Movie Name: Wings
Studio: Paramount Pictures
Release Date(s): August 12, 1927
MPAA Rating: Not Rated
Jack Powell (Charles “Buddy” Rogers) and David Armstrong (Richard Arlen) are both in love with Sylvia Lewis (Jobyna Ralston) though Jack doesn’t realize that his neighbor Mary Preston (Clara Bow) is also in love with him. When war breaks out in Europe, Jack and David sign-up to impress Sylvia but quickly become fast friends. As Mary continues to pine for Jack, David realizes Jack’s misplaced love. Shot down behind enemy lines, David fights to make it back to friendly territory, but doesn’t realize that he could soon find himself in the crosshairs of Jack’s quest to avenge him.
Directed by William A. Wellman, Wings is a silent war picture set during World War I. The movie is the first winner of the Academy Awards “Best Picture” award for the years 1927 and 1928 though at the time the award was known as “Best Presentation”. The movie also picked up a “Best Engineering Effects” award for Roy Pomeroy. The movie has been selected for preservation in the National Film Registry by the Library of Congress.
Wings is the only silent picture to win the Academy Award with the game changing The Jazz Singer also released in 1927. Silent pictures are often tough, but I do have to marvel when watching Wings when considering its historical context. It is a miracle that the film even exists since it was believed to be lost before the film was rediscovered in the Cinémathèque Française archive in Paris…it is a good thing that it was found and saved.
The story of Wings is rather slow paced. The lead up to the war and aerial fights is a long one and the inclusion of the dialogue cards just means that the movie moves even slower. I do like the nice ending sequence with Jack actually shooting down his friend and ally David when he doesn’t realize that David has stolen a German plane. It is a very touching moment and actually quite tense as David tries to make Jack realize what he is doing. I just wish that the tension had carried throughout the movie (especially cutting out some of the “bubbles” scene when Mary finds Jack drunk in Paris).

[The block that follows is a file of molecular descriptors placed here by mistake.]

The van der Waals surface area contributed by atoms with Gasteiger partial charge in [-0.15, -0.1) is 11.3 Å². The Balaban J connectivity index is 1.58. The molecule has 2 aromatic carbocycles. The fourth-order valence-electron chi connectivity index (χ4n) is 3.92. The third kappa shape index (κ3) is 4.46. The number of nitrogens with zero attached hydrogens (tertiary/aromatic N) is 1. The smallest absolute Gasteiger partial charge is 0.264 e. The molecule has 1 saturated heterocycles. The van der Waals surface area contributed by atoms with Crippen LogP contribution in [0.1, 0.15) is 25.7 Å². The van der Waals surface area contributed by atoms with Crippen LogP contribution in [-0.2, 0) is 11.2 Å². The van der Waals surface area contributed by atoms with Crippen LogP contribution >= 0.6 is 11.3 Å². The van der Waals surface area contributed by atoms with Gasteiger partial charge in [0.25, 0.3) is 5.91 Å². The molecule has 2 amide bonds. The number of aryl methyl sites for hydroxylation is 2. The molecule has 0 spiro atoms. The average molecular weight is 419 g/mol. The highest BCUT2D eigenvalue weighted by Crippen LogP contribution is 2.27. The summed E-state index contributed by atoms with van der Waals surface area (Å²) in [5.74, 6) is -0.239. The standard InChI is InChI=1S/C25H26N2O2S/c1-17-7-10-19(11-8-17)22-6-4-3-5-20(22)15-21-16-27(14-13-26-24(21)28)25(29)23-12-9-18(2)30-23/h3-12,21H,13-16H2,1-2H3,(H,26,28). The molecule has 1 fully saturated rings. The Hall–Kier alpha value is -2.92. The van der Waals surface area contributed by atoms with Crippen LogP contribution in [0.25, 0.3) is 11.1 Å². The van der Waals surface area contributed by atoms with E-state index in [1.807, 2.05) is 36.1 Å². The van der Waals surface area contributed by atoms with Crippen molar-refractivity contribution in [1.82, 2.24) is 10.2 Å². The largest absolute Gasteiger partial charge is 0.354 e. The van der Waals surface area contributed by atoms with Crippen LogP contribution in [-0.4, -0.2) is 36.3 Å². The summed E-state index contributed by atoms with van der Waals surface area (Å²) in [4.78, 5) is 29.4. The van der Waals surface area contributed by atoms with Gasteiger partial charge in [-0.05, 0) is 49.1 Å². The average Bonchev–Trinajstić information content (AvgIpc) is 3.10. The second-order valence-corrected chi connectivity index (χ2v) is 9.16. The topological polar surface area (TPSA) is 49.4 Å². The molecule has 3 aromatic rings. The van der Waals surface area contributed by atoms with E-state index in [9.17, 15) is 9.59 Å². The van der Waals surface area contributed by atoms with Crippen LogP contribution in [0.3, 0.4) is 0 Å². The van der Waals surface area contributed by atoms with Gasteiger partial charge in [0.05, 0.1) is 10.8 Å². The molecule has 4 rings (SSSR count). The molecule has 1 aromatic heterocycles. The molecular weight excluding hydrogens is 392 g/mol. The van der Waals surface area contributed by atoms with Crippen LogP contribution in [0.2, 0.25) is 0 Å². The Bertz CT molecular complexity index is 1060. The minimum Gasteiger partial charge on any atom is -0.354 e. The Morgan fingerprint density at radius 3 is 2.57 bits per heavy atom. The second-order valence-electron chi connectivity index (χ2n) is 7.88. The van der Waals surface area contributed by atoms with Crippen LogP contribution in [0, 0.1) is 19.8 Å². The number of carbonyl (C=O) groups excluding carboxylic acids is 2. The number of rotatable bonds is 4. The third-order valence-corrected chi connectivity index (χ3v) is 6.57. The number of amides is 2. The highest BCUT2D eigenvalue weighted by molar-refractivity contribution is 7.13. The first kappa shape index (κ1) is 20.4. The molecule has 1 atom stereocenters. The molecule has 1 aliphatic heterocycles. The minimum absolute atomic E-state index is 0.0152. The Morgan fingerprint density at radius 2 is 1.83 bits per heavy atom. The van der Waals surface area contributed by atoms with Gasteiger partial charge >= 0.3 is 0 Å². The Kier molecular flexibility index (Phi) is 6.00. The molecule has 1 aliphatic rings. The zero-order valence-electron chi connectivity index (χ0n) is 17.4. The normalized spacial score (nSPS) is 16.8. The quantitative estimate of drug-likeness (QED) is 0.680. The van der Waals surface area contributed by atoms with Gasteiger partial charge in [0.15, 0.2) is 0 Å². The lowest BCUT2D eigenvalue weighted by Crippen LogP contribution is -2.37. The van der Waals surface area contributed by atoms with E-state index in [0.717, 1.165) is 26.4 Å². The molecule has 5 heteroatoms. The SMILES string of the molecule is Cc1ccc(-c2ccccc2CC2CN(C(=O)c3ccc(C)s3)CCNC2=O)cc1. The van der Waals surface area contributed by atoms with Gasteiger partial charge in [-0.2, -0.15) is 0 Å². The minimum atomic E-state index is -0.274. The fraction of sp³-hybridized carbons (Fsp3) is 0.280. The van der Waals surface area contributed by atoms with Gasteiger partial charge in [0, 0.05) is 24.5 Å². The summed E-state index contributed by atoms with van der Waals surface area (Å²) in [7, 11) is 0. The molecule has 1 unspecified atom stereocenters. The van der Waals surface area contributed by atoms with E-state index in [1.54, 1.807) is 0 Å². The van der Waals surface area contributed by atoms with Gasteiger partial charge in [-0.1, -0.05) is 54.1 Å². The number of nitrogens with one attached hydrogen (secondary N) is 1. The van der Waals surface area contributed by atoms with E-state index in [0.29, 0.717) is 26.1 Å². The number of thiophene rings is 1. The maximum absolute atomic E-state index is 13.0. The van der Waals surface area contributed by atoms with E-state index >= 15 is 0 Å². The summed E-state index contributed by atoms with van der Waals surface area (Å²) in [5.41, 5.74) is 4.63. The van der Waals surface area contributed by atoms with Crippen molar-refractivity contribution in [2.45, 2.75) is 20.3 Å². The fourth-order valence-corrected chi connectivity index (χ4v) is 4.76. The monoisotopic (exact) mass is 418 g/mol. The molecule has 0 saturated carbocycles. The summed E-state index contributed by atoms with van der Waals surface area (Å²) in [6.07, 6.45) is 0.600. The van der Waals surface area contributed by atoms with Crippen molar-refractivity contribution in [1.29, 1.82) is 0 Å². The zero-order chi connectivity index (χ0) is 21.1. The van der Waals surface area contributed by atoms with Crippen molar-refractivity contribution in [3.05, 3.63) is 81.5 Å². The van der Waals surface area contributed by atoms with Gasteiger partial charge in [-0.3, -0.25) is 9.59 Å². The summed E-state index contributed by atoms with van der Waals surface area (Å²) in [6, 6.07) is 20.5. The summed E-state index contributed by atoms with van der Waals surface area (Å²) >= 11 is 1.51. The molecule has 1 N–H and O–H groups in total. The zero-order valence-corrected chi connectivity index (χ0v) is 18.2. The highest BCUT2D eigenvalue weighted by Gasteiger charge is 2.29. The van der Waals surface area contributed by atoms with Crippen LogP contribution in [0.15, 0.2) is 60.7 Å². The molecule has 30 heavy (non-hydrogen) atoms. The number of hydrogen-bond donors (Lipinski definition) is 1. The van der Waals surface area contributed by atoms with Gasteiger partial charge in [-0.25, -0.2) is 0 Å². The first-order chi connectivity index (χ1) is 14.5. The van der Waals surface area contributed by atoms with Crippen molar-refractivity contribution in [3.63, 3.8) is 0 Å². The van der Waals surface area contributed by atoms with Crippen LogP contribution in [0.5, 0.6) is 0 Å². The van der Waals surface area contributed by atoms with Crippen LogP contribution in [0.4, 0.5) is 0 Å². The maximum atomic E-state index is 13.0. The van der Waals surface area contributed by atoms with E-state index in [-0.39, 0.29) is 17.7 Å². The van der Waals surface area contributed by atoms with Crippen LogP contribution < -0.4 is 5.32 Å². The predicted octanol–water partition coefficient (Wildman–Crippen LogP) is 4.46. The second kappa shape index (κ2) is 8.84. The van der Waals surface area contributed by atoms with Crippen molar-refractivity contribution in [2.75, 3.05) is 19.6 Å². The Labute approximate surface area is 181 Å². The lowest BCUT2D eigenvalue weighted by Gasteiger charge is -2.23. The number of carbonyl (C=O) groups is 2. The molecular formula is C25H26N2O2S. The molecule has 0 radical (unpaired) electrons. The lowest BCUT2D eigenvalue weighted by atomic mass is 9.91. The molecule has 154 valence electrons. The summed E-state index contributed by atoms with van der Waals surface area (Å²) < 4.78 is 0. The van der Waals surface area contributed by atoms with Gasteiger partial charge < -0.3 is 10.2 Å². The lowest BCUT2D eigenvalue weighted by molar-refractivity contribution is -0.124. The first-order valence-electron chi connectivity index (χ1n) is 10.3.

The three main actors Charles Rogers, Richard Arlen, and Clara Bow do a good job expressing themselves. I’ve seen good silent film acting, and I’ve seen bad silent film acting and this is one of the better portrayals. I can see how Clara Bow would have become one of “America’s Sweethearts” because she has a nice honest appearance and really does feel like a “girl next door” (she literally is in this film). The movie also is noted for one of the early film appearances of Gary Cooper as the doomed Cadet White.
What does stand out about Wings is that Wings looks fantastic. You have to remember that the Wright Brothers first flew a plane in 1903 and in 1927, flight was still on a learning curve…add to that some amazing photography and the film stands out simply for that. I also am quite impressed by how good the film physically looks since it was nearly lost. The movie has been cleaned up, touched up, and the prints of the movie are pretty amazing.
The movie also shows how film has changed. It came out before there was a real crackdown on film content. There is a scene early in the movie where you can see physicians examining soldiers and their backsides are exposed. In the Paris scene, Clara Bow’s breasts are seen momentarily as she dresses…what now would earn an R-Rating or simply be cut wasn’t that big of a deal (the movie was re-rated PG-13 when it was re-released in theaters on an anniversary showing). The film is also noted for the first “male-to-male” kiss. It is fraternal with a French officer presenting medals of valor and later with a deathbed kiss between Charles Rogers and Richard Arden…it is a bit odd however to see it today.
Wings is worth seeking out for fans of the Oscars or simply film historian fans. The movie is slow and clocking in at almost two and a half hours, it isn’t for everyone. It does feature an intermission which I do recommend using as a stopping point if you are looking for a break. Despite its age, Wings has held up.
[easyazon-block align=”center” asin=”B00AEBB9QY” locale=”us”]